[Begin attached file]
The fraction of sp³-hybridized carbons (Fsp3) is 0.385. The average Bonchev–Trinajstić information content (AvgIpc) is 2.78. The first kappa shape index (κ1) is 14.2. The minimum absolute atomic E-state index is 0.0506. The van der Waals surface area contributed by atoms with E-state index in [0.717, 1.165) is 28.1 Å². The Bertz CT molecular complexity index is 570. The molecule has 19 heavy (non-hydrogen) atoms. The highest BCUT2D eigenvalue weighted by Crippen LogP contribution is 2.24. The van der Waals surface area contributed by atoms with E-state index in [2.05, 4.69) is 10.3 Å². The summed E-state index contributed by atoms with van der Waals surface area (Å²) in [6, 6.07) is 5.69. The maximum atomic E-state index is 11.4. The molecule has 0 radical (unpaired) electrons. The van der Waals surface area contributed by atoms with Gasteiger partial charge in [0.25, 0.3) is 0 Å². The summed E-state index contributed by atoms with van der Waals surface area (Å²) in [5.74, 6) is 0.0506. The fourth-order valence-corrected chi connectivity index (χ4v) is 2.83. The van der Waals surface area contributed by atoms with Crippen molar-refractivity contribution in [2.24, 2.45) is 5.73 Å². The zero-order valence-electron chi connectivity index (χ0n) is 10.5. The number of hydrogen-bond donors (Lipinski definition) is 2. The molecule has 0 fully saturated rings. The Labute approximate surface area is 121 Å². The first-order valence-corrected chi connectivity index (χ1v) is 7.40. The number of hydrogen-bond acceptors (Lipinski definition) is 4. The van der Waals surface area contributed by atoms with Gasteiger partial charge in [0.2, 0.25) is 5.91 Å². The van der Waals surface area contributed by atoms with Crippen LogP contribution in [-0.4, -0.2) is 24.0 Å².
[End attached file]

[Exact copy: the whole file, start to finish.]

The fraction of sp³-hybridized carbons (Fsp3) is 0.385. The average Bonchev–Trinajstić information content (AvgIpc) is 2.78. The first kappa shape index (κ1) is 14.2. The minimum absolute atomic E-state index is 0.0506. The van der Waals surface area contributed by atoms with E-state index in [0.717, 1.165) is 28.1 Å². The Bertz CT molecular complexity index is 570. The molecule has 19 heavy (non-hydrogen) atoms. The highest BCUT2D eigenvalue weighted by Crippen LogP contribution is 2.24. The van der Waals surface area contributed by atoms with E-state index in [2.05, 4.69) is 10.3 Å². The summed E-state index contributed by atoms with van der Waals surface area (Å²) in [6, 6.07) is 5.69. The maximum atomic E-state index is 11.4. The molecule has 0 radical (unpaired) electrons. The van der Waals surface area contributed by atoms with Gasteiger partial charge in [0.25, 0.3) is 0 Å². The summed E-state index contributed by atoms with van der Waals surface area (Å²) in [5.74, 6) is 0.0506. The fourth-order valence-corrected chi connectivity index (χ4v) is 2.83. The van der Waals surface area contributed by atoms with Crippen molar-refractivity contribution in [2.24, 2.45) is 5.73 Å². The zero-order valence-electron chi connectivity index (χ0n) is 10.5. The number of hydrogen-bond donors (Lipinski definition) is 2. The molecule has 0 fully saturated rings. The Labute approximate surface area is 121 Å². The first-order valence-corrected chi connectivity index (χ1v) is 7.40. The number of hydrogen-bond acceptors (Lipinski definition) is 4. The van der Waals surface area contributed by atoms with Gasteiger partial charge in [0.2, 0.25) is 5.91 Å². The van der Waals surface area contributed by atoms with Crippen LogP contribution in [-0.4, -0.2) is 24.0 Å².